Author: Marc Kaufman (page 1 of 16)

A Southern Sky Extravaganza From TESS

Candidate exoplanets as seen by TESS in a southern sky mosaic from 13 observing sectors. (NASA/MIT/TESS)

NASA’s Transiting Exoplanet Survey Satellite (TESS) has finished its one year full-sky observation of  Southern sky and has found hundreds of candidate exoplanets and 29 confirmed planets.  It is now maneuvering  its array of wide-field telescopes and cameras to focus on the northern sky to do the same kind of exploration.

At this turning point, NASA and the Massachusetts Institute of Technology — which played a major role in designing and now operating the mission — have put together mosaic images from the first year’s observations, and they are quite something.

Constructed from 208 TESS images taken during the mission’s first year of science operations, these images are a unique  space-based look at the entire Southern sky — including the Milky Way seen edgewise, the Large and Small Magellenic galaxies, and other large stars already known to have exoplanet.

“Analysis of TESS data focuses on individual stars and planets one at a time, but I wanted to step back and highlight everything at once, really emphasizing the spectacular view TESS gives us of the entire sky,” said Ethan Kruse, a NASA Postdoctoral Program Fellow who assembled the mosaic at NASA’s Goddard Space Flight Center.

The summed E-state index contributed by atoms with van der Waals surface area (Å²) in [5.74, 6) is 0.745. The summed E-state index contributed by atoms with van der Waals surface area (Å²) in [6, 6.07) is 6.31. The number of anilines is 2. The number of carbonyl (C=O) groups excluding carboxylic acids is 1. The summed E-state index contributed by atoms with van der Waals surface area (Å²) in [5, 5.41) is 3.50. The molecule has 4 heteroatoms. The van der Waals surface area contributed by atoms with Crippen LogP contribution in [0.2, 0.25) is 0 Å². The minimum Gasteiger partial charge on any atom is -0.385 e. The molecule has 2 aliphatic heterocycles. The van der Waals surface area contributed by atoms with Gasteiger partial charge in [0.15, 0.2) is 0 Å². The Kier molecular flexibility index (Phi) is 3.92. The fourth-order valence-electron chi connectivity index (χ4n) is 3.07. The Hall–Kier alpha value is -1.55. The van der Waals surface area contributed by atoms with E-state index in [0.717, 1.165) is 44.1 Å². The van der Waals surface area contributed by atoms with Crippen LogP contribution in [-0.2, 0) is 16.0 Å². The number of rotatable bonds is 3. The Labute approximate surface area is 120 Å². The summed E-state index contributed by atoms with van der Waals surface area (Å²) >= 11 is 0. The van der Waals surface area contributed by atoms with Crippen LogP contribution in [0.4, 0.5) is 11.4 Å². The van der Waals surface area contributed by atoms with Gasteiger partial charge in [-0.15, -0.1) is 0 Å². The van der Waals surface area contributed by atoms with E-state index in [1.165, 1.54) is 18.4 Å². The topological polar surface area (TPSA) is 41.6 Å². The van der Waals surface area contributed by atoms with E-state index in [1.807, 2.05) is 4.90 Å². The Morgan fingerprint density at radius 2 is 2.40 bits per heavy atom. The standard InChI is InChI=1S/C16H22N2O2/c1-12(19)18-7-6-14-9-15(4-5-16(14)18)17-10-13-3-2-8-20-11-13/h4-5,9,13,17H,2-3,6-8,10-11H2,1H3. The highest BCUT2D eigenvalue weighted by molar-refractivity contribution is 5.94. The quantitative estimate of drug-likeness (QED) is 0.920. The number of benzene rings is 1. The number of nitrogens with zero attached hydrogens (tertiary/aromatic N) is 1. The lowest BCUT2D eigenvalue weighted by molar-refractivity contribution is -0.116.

Overlaying the figures of selected constellations helps clarify the scale of the TESS southern mosaic. TESS has discovered 29 exoplanets, or worlds beyond our solar system, and more than 1,000 candidate planets astronomers are now investigating. NASA/MIT/TESS

The mission is designed to vastly increase the number of known exoplanets, which are now theorized to orbit all — or most — stars in the sky.

TESS searches for  the nearest and brightest main sequence stars hosting transiting exoplanets, which are the most favorable targets for detailed investigations.

This animation shows how a dip in the observed brightness of a star may indicate the presence of a planet passing in front of it, an occurrence known as a transit. This is how TESS identified planet.
(NASA’s Goddard Space Flight Center)

While previous sky surveys with ground-based telescopes have mainly detected giant exoplanets, TESS will find many small planets around the nearest stars in the sky.  The mission will also provide prime targets for further characterization by the James Webb Space Telescope, as well as other large ground-based and space-based telescopes of the future.

The TESS observatory uses an array of wide-field cameras to perform a survey of 85% of the sky.… Read more

A Telling Nobel Exoplanet Faux Pas

This is the Doppler velocity curve displayed by the Nobel Committee to illustrate what Mayor and Queloz had accomplished in 1995. But actually, the graph shows the curve from the Lick Observatory in California that an American team had produced to confirm the initial finding. Such was the interweaving of the work of the Swiss and the American teams searching for the first exoplanet orbiting a sun-like star. (Image courtesy of Geoff Marcy and Paul Butler, San Francisco State University)

Given the complex history of the discovery and announcement in 1995 of the first exoplanet that orbits a sun-like star, it is perhaps no surprise that errors might sneak into the retelling.  Two main groups were racing to be first, and for a variety of reasons the discovery ended up being confirmed before it was formally announced.